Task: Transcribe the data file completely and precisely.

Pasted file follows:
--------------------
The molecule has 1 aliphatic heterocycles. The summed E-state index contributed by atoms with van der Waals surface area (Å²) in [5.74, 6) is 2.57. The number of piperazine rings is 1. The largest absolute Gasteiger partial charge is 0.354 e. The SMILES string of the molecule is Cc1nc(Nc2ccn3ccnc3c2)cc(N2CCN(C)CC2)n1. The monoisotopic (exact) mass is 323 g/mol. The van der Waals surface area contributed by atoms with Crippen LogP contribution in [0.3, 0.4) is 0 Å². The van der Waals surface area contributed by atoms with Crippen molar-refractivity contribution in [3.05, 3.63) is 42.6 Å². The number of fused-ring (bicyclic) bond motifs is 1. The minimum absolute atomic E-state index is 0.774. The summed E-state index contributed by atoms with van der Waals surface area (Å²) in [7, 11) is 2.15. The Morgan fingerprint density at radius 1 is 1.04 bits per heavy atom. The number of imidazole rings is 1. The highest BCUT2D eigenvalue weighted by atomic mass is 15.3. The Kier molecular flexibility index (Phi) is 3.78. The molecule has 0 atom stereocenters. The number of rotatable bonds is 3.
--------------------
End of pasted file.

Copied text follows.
The molecule has 1 aliphatic heterocycles. The summed E-state index contributed by atoms with van der Waals surface area (Å²) in [5.74, 6) is 2.57. The number of piperazine rings is 1. The largest absolute Gasteiger partial charge is 0.354 e. The SMILES string of the molecule is Cc1nc(Nc2ccn3ccnc3c2)cc(N2CCN(C)CC2)n1. The monoisotopic (exact) mass is 323 g/mol. The van der Waals surface area contributed by atoms with Crippen LogP contribution in [0.3, 0.4) is 0 Å². The van der Waals surface area contributed by atoms with Crippen molar-refractivity contribution in [3.05, 3.63) is 42.6 Å². The number of fused-ring (bicyclic) bond motifs is 1. The minimum absolute atomic E-state index is 0.774. The summed E-state index contributed by atoms with van der Waals surface area (Å²) in [7, 11) is 2.15. The Morgan fingerprint density at radius 1 is 1.04 bits per heavy atom. The number of imidazole rings is 1. The highest BCUT2D eigenvalue weighted by atomic mass is 15.3. The Kier molecular flexibility index (Phi) is 3.78. The molecule has 0 atom stereocenters. The number of rotatable bonds is 3.